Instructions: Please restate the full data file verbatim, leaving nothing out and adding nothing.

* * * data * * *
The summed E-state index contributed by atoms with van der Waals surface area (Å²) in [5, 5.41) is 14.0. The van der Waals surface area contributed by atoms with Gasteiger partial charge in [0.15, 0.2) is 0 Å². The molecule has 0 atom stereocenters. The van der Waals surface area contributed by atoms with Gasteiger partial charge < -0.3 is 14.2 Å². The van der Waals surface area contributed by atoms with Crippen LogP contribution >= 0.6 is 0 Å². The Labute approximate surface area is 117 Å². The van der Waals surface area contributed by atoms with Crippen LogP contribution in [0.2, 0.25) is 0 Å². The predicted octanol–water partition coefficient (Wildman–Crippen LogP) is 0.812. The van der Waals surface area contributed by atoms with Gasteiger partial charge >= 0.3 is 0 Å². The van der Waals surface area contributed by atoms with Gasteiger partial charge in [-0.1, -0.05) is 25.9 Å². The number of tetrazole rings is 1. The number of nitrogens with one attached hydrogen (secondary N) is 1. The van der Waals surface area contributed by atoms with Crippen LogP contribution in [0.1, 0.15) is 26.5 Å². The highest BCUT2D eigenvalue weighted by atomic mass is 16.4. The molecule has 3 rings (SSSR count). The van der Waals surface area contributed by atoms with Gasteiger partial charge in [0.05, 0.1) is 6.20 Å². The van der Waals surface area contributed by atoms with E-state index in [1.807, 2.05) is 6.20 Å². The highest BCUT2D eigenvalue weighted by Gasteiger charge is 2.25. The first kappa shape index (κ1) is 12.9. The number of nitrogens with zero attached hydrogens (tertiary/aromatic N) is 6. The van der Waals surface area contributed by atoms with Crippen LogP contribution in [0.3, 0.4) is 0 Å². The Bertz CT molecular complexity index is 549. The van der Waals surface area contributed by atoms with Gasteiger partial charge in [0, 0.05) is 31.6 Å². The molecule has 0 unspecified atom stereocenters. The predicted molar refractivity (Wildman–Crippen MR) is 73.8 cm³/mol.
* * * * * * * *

The summed E-state index contributed by atoms with van der Waals surface area (Å²) in [5, 5.41) is 14.0. The van der Waals surface area contributed by atoms with Gasteiger partial charge in [0.15, 0.2) is 0 Å². The molecule has 0 atom stereocenters. The van der Waals surface area contributed by atoms with Gasteiger partial charge < -0.3 is 14.2 Å². The van der Waals surface area contributed by atoms with Crippen LogP contribution >= 0.6 is 0 Å². The Labute approximate surface area is 117 Å². The van der Waals surface area contributed by atoms with Crippen LogP contribution in [0.2, 0.25) is 0 Å². The predicted octanol–water partition coefficient (Wildman–Crippen LogP) is 0.812. The van der Waals surface area contributed by atoms with Gasteiger partial charge >= 0.3 is 0 Å². The van der Waals surface area contributed by atoms with Gasteiger partial charge in [-0.1, -0.05) is 25.9 Å². The number of tetrazole rings is 1. The number of nitrogens with one attached hydrogen (secondary N) is 1. The van der Waals surface area contributed by atoms with Crippen LogP contribution in [0.1, 0.15) is 26.5 Å². The highest BCUT2D eigenvalue weighted by atomic mass is 16.4. The molecule has 3 rings (SSSR count). The van der Waals surface area contributed by atoms with Gasteiger partial charge in [0.05, 0.1) is 6.20 Å². The van der Waals surface area contributed by atoms with E-state index in [1.807, 2.05) is 6.20 Å². The highest BCUT2D eigenvalue weighted by Gasteiger charge is 2.25. The first kappa shape index (κ1) is 12.9. The number of nitrogens with zero attached hydrogens (tertiary/aromatic N) is 6. The van der Waals surface area contributed by atoms with Crippen LogP contribution in [0.3, 0.4) is 0 Å². The Bertz CT molecular complexity index is 549. The van der Waals surface area contributed by atoms with Gasteiger partial charge in [0, 0.05) is 31.6 Å². The molecule has 0 unspecified atom stereocenters. The predicted molar refractivity (Wildman–Crippen MR) is 73.8 cm³/mol.